Anthem Essay Contest Paper

Topics: Dictatorship, Totalitarianism, Dictator Pages: 7 (1981 words) Published: February 25, 2014
Ayn Rand's novella, Anthem, displays a dystopian and totalitarian society that is in opposition to individualism. As shown in Anthem and many other real and fictionalized totalitarian societies, children live apart from their families. Why? Because dictatorial leaders enforce this living arrangement among the kinsfolk.

Dictators often will enforce families living apart from each other. In some cases, this happens mainly because dictators don't want parents to feed their children information about individualism or even spread the idea; or just orating negative words against the government. So, they keep parent and child separated. If they did keep families together when negative words were being spoken, a revolt can break out insidiously, ruining whatever system the dictator had. Also, this living arrangement may be enforced because dictators like to maintain control over a society to feel powerful and make citizens feel powerless so that they would be less likely to question or fight back against the dictatorship. This was shown in Anthem when Equality 7-2521 described being sent to the Home of Students when he was just five years old, to endure ten years of learning only what the government wants him to learn (INSERT PAGE NUMB). He has no family, which isn't unusual for this type of society under a totalitarian dictatorship.

jjjjjjjjjjjjjjjjjjjjjjjjjjjjjjjjjjjjjjjjjjjjjjjjjjjfsae;kjkaestrhsbhg ffjkzdbfajfjksdgfbxdfg dfhaddxhzkzlfhsdf lm ao jsgbauruebf djfbjzdgfruseefbfbffffffffffffffffffffffffffffffffffffffffff- fffffffffffffffffffffffffffffffffffffffffffAyn Rand's novella, Anthem, displays a dystopian and totalitarian society that is in opposition to individualism. As shown in Anthem and many other real and fictionalized totalitarian societies, children live apart from their families. Why? Because dictatorial leaders enforce this living arrangement among the kinsfolk.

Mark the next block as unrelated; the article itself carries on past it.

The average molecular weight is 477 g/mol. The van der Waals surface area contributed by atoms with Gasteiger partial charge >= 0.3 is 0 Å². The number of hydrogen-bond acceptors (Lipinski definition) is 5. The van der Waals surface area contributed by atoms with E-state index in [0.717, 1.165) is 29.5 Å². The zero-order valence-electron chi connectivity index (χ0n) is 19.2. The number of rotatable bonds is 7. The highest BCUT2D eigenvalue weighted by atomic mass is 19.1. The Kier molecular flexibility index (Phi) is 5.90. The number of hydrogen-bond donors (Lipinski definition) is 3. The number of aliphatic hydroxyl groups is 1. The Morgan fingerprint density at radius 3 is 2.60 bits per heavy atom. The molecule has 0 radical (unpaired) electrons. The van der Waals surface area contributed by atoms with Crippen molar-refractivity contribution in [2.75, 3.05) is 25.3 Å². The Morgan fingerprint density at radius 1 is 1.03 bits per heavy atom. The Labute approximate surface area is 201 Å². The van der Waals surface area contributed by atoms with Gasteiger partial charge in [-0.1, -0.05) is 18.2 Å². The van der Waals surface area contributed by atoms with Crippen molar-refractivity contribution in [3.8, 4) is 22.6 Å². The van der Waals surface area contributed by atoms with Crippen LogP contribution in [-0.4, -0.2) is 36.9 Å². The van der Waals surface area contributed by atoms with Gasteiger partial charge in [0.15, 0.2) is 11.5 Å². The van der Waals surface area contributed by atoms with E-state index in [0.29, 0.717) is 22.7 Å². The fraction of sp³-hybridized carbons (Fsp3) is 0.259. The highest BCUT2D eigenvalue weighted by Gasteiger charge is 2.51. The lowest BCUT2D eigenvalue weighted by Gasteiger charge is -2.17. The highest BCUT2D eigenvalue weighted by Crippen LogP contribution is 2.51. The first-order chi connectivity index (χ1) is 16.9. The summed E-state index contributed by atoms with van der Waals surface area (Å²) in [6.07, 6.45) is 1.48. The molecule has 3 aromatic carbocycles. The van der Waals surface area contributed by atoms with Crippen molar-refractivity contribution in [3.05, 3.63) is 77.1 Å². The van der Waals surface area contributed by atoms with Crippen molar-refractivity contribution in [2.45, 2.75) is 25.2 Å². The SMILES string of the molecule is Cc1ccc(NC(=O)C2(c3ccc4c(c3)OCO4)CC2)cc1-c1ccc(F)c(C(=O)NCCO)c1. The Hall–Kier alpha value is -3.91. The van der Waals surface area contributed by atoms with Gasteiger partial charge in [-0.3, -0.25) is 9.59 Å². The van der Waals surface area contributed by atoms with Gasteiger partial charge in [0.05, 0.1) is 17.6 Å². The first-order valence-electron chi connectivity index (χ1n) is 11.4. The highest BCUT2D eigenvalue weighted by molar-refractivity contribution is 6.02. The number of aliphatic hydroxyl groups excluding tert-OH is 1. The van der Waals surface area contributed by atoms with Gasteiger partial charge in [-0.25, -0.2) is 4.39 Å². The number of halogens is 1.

Dictators often will enforce families living apart from each other. In some cases, this happens mainly because dictators don't want parents to feed their children information about individualism or even spread the idea; or just orating negative words against the government. So, they keep parent and child separated. If they did keep families together when negative words were being spoken, a revolt can break out insidiously, ruining whatever system the dictator had. Also, this living arrangement may be enforced because dictators like to maintain control over a society to feel powerful and make citizens feel powerless so that they would be less likely to question or fight back against the dictatorship. This was shown in Anthem when Equality 7-2521 described being sent to the Home of Students when he was just five years old, to endure ten years of learning only what the government wants him to learn (INSERT PAGE NUMB). He has no family, which isn't unusual for this type of society under a totalitarian dictatorship.

jjjjjjjjjjjjjjjjjjjjjjjjjjjjjjjjjjjjjjjjjjjjjjjjjjjfsae;kjkaestrhsbhg ffjkzdbfajfjksdgfbxdfg dfhaddxhzkzlfhsdf lm ao jsgbauruebf djfbjzdgfruseefbfbffffffffffffffffffffffffffffffffffffffffff- fffffffffffffffffffffffffffffffffffffffffffAyn Rand's novella, Anthem, displays a dystopian and totalitarian society that is in opposition to individualism. As shown in Anthem and many other real and fictionalized totalitarian societies, children live apart from their families. Why? Because dictatorial leaders enforce this living arrangement among the kinsfolk.

Dictators often will enforce families living apart from each other. In some cases, this happens mainly because dictators don't want parents to feed their children information about individualism or even spread the idea; or just orating negative words against the government. So, they keep parent and child separated. If they did keep families together when negative words were being spoken, a revolt can break out insidiously, ruining whatever system the dictator had. Also, this living...
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